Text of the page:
Cardiff BSAC

The Scuba diving Club for UK divers living in and around Cardiff

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Scuba Diving Frequently Asked Questions


Please select one of the following frequently asked questions (FAQ), or click on the appropriate link to view the next 18 questions. The FAQ database can also be searched using the box provided.

Frequently asked questions

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Q1: Is it hard to learn to scuba dive with Cardiff BSAC?
Q2: How long does training take?
Q3: Is it easier to learn to dive abroad?
Q4: My ears hurt when I swim to the bottom of the pool - What about diving?
Q5: Why is it necessary to become a qualified diver?
Q6: Do I have to be a great swimmer, or above average condition?
Q7: Aren‘t dives usually very deep - over 30 metres?
Q8: What about sharks?
Q9: Isn‘t it always cold underwater?
Q10: Isn‘t scuba diving expensive? What if your on a budget?
Q11: What equipment will I need before I start training?
Q12: What kind of equipment will I be using during training?
Q13: What gas do you breath when underwater?
Q14: Where do Cardiff BSAC go for open water training dives?
Q15: How do I go about learning to dive with Cardiff BSAC?

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Q1: Is it hard to learn to scuba dive with Cardiff BSAC?
A: No, in fact, it‘s probably easier than you imagine. You only need to be comfortable in the water. The initial training begins in a safe pool environment, in water less than a metre deep.

Modern scuba equipment allows you to breath air underwater with no more effort than on the surface. The BSAC training is based on the individual, which means you progress as you learn and your skills develop.

Further information

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Q2: How long does training take?
A: Training for your Ocean Diver qualification can typically take a couple of months, depending on the individual. Most trainees can also progress through to the next level - Sports Diver within their first years membership.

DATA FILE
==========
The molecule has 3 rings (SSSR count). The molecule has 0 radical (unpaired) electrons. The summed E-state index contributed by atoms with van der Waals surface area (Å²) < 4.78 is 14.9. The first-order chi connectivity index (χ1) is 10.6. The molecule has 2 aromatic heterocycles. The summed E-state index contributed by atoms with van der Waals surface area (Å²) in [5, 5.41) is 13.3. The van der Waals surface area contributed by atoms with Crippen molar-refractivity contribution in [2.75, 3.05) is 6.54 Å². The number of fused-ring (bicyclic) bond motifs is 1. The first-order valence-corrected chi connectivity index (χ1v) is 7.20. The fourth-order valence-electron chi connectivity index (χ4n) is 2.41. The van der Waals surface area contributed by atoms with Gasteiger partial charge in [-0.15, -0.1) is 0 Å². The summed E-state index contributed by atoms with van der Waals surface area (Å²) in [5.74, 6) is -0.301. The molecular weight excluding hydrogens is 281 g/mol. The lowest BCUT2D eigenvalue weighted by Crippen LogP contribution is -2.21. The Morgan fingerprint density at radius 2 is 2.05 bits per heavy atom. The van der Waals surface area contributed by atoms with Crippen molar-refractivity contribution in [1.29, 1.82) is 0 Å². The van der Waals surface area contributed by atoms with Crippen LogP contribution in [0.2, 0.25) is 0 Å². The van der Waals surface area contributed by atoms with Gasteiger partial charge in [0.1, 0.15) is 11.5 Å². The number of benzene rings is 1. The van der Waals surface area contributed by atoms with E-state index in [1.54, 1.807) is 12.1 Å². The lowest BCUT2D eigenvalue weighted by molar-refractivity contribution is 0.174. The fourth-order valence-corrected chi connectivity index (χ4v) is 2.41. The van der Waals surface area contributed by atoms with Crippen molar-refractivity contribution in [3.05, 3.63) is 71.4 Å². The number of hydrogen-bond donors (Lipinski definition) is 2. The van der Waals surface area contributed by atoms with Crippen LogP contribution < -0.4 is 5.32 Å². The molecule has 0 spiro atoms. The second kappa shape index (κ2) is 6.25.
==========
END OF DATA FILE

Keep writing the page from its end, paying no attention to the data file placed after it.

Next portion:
Pool and theory lessons take place on a couple of evenings a week. Open water lessons are normally taken on weekends, but can sometimes be arranged in the week if an instructor is available.

Training is an ongoing pastime and there is always another course available to progress your knowledge and experience.
 

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Q3: Is it easier to learn to dive abroad?
A: Schools and dive centres at holiday resorts, can be a great place for Try Dives or, to hire equipment and be shown the local dive sites.

Most entry level courses mean taking 3-4 days of your holiday with intensive training before gaining the experience to dive beyond 6 metres deep. These courses can typically cost hundreds of pounds.
 

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Q4: My ears hurt when I swim to the bottom of the pool - What about diving?
A: The pain you feel is called a squeeze. It is caused by water pushing against your eardrum. One of the first things you learn in training is a simple technique of equalizing the pressure, similar to what you may do in an aeroplane. When done correctly, you won‘t feel any pain in your ears.
 

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Q5: Why is it necessary to become a qualified diver?
A: Just like getting your drivers licence, scuba divers need to be able to prove their level of training and experience in order to dive safely.

Without this qualification, you would be unable to rent scuba gear, get air fills, or participate in dives on charter boats or at holiday dive centres.
 

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Q6: Do I have to be a great swimmer, or above average condition?
A: No. Diving is open to anyone over 14, in good health and reasonably fit. You should be comfortable in water and able to swim 200 metres (any stroke).

A self declaration medical certificate should be signed by the student before Ocean Diver training commences.
 

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Q7: Aren‘t dives usually very deep - over 30 metres?
A: No. The average dive is between 6 to 12 metres. The most prolific sea life (and stunning corals in warm water areas) are usually within 15 metres of the surface, since plants need sunlight to flourish.

Most dives are done in reasonably shallow water. In fact, the maximum recreational dive limit is 35 metres and this is only recommended after reaching Sports Diver grade.
 

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Q8: What about sharks?